It’s hard to imagine the tall, lean, smiling Torrance Foreman at 245 pounds and hampered down with a heart condition. That’s where the 42-year-old’s journey to health began. Working long hours doing HVAC maintenance at Regional One Health, Torrance kept himself going on soda and fast food five days a week. The ill effects of his lifestyle caught up with him in 2011.
“I was working and had this feeling that I almost needed to burp. I remember drinking Sprite and some other soda, but nothing helped,” he says. This led to a small, sharp pain, like a knuckle digging into his back. Running into a doctor on his way out of work, he explained his pain to her.
“The pain traveled to my rib cage, and it hurt with every breath.” An immediate EKG showed the situation to be serious. Torrance had suffered an aortic dissection, where the inner layer of the aorta tears. As a result, blood pumps through the tear, and if it ruptures the aortic wall, it can be fatal. In Torrance’s case, he had a 20-40 percent chance of survival.
“Laugh a lot, it’s the best medicine.”
Aortic dissection can be caused by high blood pressure. Torrance realized the impact of his fast food diet and that he needed to make a lifestyle change. Since that day, he hasn’t really touched fast food.
In the year following his surgery, Torrance went on two heart medications and another for cholesterol. The steep price of the medication was motivation enough to improve his health so he could lower his dose.
Torrance started with removing fried food and high sodium items, such as frozen dinners and canned foods. “Eating healthy is expensive, but it was a lot cheaper than the cost of the medicine,” he says. Torrance’s meals focus on fruits and vegetables with smaller portions of meat. He prepares them in advance and takes them to work. Torrance’s wife and four children have also embraced eating healthier and are supportive of the change.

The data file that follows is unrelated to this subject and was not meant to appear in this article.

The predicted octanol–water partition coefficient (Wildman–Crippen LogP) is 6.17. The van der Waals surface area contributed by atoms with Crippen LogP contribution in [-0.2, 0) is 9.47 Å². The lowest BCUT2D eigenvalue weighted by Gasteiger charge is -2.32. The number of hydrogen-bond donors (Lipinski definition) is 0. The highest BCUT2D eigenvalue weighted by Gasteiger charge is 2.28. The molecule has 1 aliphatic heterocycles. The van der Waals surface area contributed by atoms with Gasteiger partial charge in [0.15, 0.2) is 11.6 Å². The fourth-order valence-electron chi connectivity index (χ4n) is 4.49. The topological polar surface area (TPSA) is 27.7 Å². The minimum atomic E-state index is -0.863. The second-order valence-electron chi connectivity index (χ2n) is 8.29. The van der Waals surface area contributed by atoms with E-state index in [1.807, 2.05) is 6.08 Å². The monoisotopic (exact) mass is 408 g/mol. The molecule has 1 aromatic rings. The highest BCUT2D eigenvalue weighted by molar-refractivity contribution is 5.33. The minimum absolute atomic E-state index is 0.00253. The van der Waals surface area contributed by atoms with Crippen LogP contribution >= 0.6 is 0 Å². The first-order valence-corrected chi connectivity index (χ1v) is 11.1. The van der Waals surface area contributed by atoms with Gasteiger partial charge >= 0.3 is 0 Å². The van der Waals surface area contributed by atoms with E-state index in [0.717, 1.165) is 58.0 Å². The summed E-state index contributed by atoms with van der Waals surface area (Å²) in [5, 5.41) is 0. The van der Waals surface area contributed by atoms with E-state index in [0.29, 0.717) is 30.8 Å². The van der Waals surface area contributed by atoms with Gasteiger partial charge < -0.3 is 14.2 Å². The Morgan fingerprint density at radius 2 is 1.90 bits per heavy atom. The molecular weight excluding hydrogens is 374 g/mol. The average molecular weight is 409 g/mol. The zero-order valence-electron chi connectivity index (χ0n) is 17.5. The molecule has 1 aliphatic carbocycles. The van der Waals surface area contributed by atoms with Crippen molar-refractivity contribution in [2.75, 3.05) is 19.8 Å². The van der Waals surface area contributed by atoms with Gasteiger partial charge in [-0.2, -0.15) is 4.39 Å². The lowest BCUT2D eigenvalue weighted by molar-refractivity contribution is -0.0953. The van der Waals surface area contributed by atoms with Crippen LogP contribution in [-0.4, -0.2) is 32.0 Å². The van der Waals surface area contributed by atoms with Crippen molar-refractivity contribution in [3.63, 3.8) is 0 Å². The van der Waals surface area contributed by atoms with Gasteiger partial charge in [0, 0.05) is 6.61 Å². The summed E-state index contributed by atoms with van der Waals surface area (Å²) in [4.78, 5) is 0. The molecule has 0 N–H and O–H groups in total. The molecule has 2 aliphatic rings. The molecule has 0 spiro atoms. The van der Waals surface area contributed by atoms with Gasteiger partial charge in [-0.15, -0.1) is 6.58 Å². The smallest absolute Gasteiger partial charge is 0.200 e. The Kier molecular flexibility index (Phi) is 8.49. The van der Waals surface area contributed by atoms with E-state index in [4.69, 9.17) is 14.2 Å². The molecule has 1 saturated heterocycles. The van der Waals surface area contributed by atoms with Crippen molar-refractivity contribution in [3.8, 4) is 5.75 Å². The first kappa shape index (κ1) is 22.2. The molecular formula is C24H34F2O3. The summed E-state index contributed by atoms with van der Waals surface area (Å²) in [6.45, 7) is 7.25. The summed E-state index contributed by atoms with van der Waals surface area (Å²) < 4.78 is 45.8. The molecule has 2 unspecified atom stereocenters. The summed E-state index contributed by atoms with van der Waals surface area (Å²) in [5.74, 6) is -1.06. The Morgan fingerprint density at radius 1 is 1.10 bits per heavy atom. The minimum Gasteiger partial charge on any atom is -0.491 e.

Simply by altering what he eats, Torrance lost 40 pounds and decreased his medication. “After losing the weight I feel more energetic, and having not eaten certain foods for a while, I’ve lost my taste for them. I have much more energy.” His success was enough to get his mom to make similar lifestyle adjustments, although he jokes, “Sometimes she has more cheat days than me.”
Besides his diet, Torrance upped his activity level. He has a home gym where he does strength training. He also wears ankle weights at work and takes the stairs as much as possible.
Throughout the process of regaining his health, Torrance evolved his outlook on life. “Stress was a big part of my health. I was never late to work, and it was always a priority. If you have the time to take off, take off. Don’t stress,” he insists. Torrance has an easiness and openness about him. He says he meditates, which has helped immensely. He adds, “Laugh a lot, it’s the best medicine.”
By Samantha Fong. Photo by Baxter Buck.